A magnetic resonance imaging (MRI) of the arm, neck, and chest showed edema in the subcutaneous fat and skin overlying the distal deltoid muscle, without lymph node enlargement. Excisional biopsy of the mass revealed a sheet-like proliferation of large, foamy histiocytes with emperipolesis and a pronounced mixed chronic inflammatory cell infiltrate. The histiocytes were S-100 positive by immunohistochemistry and a diagnosis of cutaneous Rosai-Dorfman was made.
She underwent complete excision of the lesion; however, local regrowth was noted over the next 6 to 7 months. A second incisional skin biopsy confirmed the diagnosis of localized cutaneous Rosai-Dorfman disease (CRDD) (Figure 2). After surgical treatment failed, the authors sought medical treatment options and found one case report of CRDD treated successfully with acitretin.[1] The patient was started on acitretin 10mg orally per day with ongoing monitoring of fasting lipids, CBC, and liver function tests. After one month of treatment with slight improvement, the dose was increased to 25mg daily.

Over the next three months, there was further resolution of the lesion (Figure 1B). On follow-up exam, there was a significant decrease in plaque firmness and reduction of erythema and induration of the subcutaneous tissue. However, four months into treatment, the patient experienced hair loss and dry skin and she chose to discontinue treatment.
Sinus histiocytosis with massive lymphadenopathy, or RDD, is a rare, benign, self-limiting disorder of unknown etiology. It exists in an indolent cutaneous form without systemic symptoms and, a nodal form, which is characterized by massive lymphadenopathy, frequently affecting the cervical lymph nodes with or without systemic symptoms of fever and leukocytosis. Both forms typically follow a benign course and resolve spontaneously. Periodic exacerbations may occur.[2,3]

The purely cutaneous form of the disease, as in our patient, is very rare.[3] While classic RDD is more commonly seen in young adult males, those with CRDD are typically female and older.[1,3] CRDD presents as erythematous to brown papules, plaques, or nodules. There is no predilection for site and patients with CRDD are free from systemic manifestations.[3]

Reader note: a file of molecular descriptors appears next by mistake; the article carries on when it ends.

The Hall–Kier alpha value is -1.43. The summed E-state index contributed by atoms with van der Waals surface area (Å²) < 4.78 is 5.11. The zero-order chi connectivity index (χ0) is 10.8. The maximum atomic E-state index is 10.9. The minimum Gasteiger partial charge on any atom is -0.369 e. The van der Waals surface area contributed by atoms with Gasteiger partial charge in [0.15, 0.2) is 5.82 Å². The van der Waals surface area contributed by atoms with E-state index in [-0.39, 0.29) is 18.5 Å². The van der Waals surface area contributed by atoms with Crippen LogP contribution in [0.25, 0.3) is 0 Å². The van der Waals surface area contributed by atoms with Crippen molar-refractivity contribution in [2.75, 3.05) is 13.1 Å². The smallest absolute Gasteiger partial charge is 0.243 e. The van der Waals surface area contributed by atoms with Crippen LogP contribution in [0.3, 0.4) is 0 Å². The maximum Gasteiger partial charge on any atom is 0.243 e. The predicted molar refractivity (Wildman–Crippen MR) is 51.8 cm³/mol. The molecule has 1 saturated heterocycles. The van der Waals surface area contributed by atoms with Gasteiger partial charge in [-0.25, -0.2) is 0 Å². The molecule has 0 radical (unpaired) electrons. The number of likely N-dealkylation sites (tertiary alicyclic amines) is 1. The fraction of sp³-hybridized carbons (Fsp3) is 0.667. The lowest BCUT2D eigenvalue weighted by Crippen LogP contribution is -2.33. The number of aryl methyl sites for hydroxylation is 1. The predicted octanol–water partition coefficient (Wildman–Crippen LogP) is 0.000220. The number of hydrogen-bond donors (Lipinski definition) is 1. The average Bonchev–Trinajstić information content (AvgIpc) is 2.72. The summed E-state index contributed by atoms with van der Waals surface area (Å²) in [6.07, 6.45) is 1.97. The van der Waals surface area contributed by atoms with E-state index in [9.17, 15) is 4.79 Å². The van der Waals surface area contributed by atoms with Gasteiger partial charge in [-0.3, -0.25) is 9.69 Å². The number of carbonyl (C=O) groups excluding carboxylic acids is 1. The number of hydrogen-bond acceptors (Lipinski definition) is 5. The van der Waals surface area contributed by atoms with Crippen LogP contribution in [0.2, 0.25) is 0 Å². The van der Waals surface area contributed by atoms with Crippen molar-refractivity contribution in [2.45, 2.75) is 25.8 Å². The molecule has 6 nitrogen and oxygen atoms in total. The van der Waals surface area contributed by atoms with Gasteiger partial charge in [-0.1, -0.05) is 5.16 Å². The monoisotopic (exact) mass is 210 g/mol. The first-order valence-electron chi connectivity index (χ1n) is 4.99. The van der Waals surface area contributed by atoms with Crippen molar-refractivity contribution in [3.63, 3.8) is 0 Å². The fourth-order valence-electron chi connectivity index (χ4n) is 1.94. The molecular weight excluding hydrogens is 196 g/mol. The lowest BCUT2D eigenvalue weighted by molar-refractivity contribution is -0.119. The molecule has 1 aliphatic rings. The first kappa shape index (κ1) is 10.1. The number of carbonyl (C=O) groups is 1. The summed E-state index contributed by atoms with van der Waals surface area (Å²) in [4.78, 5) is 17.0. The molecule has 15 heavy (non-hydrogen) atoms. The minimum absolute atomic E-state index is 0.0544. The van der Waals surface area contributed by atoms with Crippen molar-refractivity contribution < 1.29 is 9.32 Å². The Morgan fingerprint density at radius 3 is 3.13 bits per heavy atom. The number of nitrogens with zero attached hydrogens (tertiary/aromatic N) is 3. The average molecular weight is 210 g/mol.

The rarity of CRDD makes randomized clinical treatment trials or large case series impossible and most of our knowledge about treatment is based on single case reports. Various treatments have been described for CRDD. Due to its benign course and spontaneous resolution in most cases, it is suggested that less aggressive options are employed when possible. Though many treatments have been described, no single option is successful in all cases. Surgical excision of the lesions has been shown to be effective in many cases.[4,5] Improvement has also been observed with topical and systemic steroids,[6–8] cryotherapy, local radiation,9 and acitretin.[9] Treatment with dapsone resulted in improvement in a patient refractory to steroids.10 Similarly, thalidomide has also been effective in patients refractory to other treatments.[4,11] Mixed results have been seen with isotretinoin.[4,12,13] Though imatinib mesylate was effective in a case of systemic RDD,[14] it was ineffective in treating CRDD.[15]

The authors’ patient had been treated with oral glucocorticoids without improvement, followed by surgical excision of her bulky subcutaneous disease. After excision, her localized cutaneous disease persisted. The authors treated the patient’s residual disease with acitretin, with significant improvement. Unfortunately, the patient decided to discontinue treatment due to medication side effects, making it impossible to assess whether complete resolution could have been achieved with this regimen. To the authors’ knowledge, there has been only one previous report[1] on the potential effectiveness of acitretin treating CRDD. Acitretin is relatively safe when compared to other treatments and is useful for cutaneous involvement.

Though CRDD is benign and self limited in most patients, it does persist in some patients and may become symptomatic in skin overlying joints or in cosmetically sensitive areas. This case corroborates the only report to date of acitretin in the treatment of CRDD.